One of the best momentum stocks to buy of 2018 recently got a rude awakening from an analyst. On July 20, Credit Suisse analyst Judah Former downgraded discount retailer Five Below (FIVE) to "neutral" from "outperform" after its stock gained more than 125% over the past year.
"[Five Below] remains one of the most differentiated concepts in retail ... and operates the quickest new store return model we have seen," Frommer wrote in a note to clients. "That said, we see risk/reward as balanced at these levels given the stock's material outperformance."
There are two schools of thought when it comes to momentum stocks to buy and sell. The first philosophy is never begrudging a profit. The second is always let your winners run and cut your losses quickly. Which one is correct?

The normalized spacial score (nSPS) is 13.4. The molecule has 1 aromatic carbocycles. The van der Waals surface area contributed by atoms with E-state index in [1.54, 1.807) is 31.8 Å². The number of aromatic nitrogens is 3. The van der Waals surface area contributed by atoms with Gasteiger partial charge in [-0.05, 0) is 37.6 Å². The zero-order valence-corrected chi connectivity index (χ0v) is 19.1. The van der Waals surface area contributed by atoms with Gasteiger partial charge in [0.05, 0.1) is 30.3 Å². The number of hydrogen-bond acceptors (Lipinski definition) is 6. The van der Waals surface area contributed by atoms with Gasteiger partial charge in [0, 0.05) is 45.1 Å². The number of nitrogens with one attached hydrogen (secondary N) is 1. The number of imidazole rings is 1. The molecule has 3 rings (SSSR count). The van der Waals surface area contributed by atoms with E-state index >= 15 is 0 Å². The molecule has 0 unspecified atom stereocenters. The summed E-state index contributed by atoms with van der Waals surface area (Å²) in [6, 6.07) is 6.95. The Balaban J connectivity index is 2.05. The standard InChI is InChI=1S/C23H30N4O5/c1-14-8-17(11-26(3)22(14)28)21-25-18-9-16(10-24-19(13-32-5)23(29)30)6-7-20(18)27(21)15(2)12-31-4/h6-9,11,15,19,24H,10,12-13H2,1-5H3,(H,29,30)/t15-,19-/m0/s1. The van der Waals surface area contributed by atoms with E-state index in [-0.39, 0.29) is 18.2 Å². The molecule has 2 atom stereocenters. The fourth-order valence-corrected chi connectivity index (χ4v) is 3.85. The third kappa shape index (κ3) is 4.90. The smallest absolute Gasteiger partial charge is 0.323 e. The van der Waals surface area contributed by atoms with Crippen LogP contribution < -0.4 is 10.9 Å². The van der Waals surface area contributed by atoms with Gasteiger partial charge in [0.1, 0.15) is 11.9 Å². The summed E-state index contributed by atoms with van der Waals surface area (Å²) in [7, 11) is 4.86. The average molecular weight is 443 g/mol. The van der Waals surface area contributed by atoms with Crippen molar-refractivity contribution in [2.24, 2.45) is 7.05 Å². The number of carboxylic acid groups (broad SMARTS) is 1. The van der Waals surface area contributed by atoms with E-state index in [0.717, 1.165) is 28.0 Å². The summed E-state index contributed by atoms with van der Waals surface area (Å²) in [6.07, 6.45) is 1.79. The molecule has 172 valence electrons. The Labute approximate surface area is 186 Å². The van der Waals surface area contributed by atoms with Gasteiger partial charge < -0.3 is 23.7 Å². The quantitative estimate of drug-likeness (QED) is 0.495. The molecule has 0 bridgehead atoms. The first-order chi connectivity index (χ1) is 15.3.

They both depend on your investment psychology. If you're averse to risk, the first school of thought will serve you better. If you've got a no risk, no reward personality, however, you'll find comfort exercising the second philosophy. The one thing you shouldn't do is use both. Commit to one and stick with it through the good times and bad. If you've done your homework, the odds are good you'll do well over the long run.
For the purposes of this article, I'm recommending seven momentum stocks to buy with market caps greater than $2 billion that are up more than 100% over the past year ... and Five Below could be on the list. If you follow the...